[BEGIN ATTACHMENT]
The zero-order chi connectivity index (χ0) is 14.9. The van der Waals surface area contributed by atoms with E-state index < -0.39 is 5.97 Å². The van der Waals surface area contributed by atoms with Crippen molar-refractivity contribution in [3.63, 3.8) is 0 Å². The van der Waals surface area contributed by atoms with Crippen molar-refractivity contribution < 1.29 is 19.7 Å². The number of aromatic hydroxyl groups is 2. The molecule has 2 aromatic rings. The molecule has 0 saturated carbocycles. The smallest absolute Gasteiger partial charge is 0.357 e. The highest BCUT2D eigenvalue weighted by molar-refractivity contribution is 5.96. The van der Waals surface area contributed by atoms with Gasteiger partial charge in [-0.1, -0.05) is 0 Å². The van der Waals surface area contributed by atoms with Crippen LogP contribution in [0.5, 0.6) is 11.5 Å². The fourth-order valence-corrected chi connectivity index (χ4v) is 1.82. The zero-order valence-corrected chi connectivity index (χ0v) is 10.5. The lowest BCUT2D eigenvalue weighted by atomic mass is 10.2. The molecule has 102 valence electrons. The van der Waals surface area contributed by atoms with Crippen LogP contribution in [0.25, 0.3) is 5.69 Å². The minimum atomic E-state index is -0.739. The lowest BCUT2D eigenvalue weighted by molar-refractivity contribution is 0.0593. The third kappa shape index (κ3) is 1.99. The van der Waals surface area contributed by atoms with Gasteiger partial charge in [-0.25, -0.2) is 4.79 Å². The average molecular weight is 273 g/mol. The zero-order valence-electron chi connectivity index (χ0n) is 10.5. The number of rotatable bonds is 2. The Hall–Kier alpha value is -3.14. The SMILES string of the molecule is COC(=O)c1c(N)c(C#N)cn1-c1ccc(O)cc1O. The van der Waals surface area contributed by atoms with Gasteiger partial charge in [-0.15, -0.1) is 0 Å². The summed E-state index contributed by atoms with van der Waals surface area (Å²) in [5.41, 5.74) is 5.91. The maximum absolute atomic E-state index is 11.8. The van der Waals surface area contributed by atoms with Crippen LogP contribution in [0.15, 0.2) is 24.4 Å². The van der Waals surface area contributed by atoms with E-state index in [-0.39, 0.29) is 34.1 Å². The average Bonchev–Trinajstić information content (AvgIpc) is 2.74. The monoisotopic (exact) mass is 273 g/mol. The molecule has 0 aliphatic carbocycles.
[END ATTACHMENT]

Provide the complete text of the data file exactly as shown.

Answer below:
The zero-order chi connectivity index (χ0) is 14.9. The van der Waals surface area contributed by atoms with E-state index < -0.39 is 5.97 Å². The van der Waals surface area contributed by atoms with Crippen molar-refractivity contribution in [3.63, 3.8) is 0 Å². The van der Waals surface area contributed by atoms with Crippen molar-refractivity contribution < 1.29 is 19.7 Å². The number of aromatic hydroxyl groups is 2. The molecule has 2 aromatic rings. The molecule has 0 saturated carbocycles. The smallest absolute Gasteiger partial charge is 0.357 e. The highest BCUT2D eigenvalue weighted by molar-refractivity contribution is 5.96. The van der Waals surface area contributed by atoms with Gasteiger partial charge in [-0.1, -0.05) is 0 Å². The van der Waals surface area contributed by atoms with Crippen LogP contribution in [0.5, 0.6) is 11.5 Å². The fourth-order valence-corrected chi connectivity index (χ4v) is 1.82. The zero-order valence-corrected chi connectivity index (χ0v) is 10.5. The lowest BCUT2D eigenvalue weighted by atomic mass is 10.2. The molecule has 102 valence electrons. The van der Waals surface area contributed by atoms with Crippen LogP contribution in [0.25, 0.3) is 5.69 Å². The minimum atomic E-state index is -0.739. The lowest BCUT2D eigenvalue weighted by molar-refractivity contribution is 0.0593. The third kappa shape index (κ3) is 1.99. The van der Waals surface area contributed by atoms with Gasteiger partial charge in [-0.25, -0.2) is 4.79 Å². The average molecular weight is 273 g/mol. The zero-order valence-electron chi connectivity index (χ0n) is 10.5. The number of rotatable bonds is 2. The Hall–Kier alpha value is -3.14. The SMILES string of the molecule is COC(=O)c1c(N)c(C#N)cn1-c1ccc(O)cc1O. The van der Waals surface area contributed by atoms with Gasteiger partial charge in [-0.15, -0.1) is 0 Å². The summed E-state index contributed by atoms with van der Waals surface area (Å²) in [5.41, 5.74) is 5.91. The maximum absolute atomic E-state index is 11.8. The van der Waals surface area contributed by atoms with Crippen LogP contribution in [0.15, 0.2) is 24.4 Å². The van der Waals surface area contributed by atoms with E-state index in [-0.39, 0.29) is 34.1 Å². The average Bonchev–Trinajstić information content (AvgIpc) is 2.74. The monoisotopic (exact) mass is 273 g/mol. The molecule has 0 aliphatic carbocycles.